“Apropos of that, I’ll keep track of anything that might threaten the on-time, successful completion of whatever work we’re doing. If you like, I’ll help to maintain product and project risk lists. (I’d recommend that the project manager be responsible for those, though.)

“I’ll keep track of where my own time is going, so that I’ll be able to produce a credible account of anything that is slowing down my work or making it harder. I’ll let you know what I need or recommend to make testing go as quickly and as easily as possible, and I invite you to ask for anything that helps make the product status or the testing work more legible—visible, readable, or understandable—to you.

“My goal is to help you to be immediately aware of everything you need to know to anticipate and inform a shipping decision.

“I know that this doesn’t directly answer the question of when testing will be done; but testing ends when we know the development work is done. So perhaps the best thing is for us to go together to the designers and developers. You can ask them when they anticipate that the development work will be done, and when the problems we encounter along the way will be fixed. I will help them to identify problems and risks, and to remember to include time and resources for testability as they give their estimate. As we’re working together to build and test the product, we can develop and refine our understanding about it, and we can be continually aware of its status. When that’s the case, you’ll be able to decide quickly whether there’s more development work to do, or whether you believe the product is ready for release.”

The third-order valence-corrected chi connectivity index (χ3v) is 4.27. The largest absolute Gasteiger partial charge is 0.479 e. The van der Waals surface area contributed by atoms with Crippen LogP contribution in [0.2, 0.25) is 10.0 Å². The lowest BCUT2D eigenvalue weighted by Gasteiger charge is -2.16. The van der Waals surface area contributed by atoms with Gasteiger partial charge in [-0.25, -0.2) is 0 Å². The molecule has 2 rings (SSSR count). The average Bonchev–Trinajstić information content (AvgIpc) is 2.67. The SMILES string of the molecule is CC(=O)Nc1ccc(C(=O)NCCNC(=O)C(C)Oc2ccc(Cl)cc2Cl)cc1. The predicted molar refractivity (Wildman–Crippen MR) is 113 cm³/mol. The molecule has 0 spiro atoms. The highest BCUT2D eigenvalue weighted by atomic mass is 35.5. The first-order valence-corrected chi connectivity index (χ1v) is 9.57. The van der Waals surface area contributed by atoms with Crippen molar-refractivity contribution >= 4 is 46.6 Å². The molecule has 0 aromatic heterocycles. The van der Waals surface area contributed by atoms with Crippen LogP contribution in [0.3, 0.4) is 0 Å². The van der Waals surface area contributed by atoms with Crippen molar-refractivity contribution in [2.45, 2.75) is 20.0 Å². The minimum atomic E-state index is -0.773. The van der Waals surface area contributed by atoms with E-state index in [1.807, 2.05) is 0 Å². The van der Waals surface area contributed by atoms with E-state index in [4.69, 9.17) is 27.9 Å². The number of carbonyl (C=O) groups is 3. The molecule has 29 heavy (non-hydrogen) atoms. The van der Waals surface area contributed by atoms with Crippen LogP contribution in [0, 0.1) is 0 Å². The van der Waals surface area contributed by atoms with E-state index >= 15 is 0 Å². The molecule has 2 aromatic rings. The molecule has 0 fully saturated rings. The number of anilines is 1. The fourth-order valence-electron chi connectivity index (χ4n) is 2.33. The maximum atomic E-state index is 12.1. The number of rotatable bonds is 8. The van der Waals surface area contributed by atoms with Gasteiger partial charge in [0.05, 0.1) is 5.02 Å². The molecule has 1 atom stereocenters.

That’s a fairly thorough description of testing work. It’s a pretty long statement, isn’t it? Reading it aloud takes me just over five minutes. In real life, it would probably be interrupted by questions from time to time, too. So let’s imagine that the whole conversation might take 15 minutes, or even half an hour. But let me leave this post—and this series of posts—with these questions:

In a project that can take weeks or months, wouldn’t one relatively short conversation describing the testing role and affirming the tester’s commitments be worthwhile?

In that thorough description of testing work, did you notice that the expression “test cases” didn’t come up?

Want to learn how to observe, analyze, and investigate software? Want to learn how to talk more clearly about testing with your clients and colleagues? See the full schedule, with links to register here.

Breaking the Test Case Addiction (Part 11)

July 24th, 2020

In the previous post in this series, I made these claims about the audience for test reports:

  • They almost certainly don’t want to know about test case counts (although they might think they do).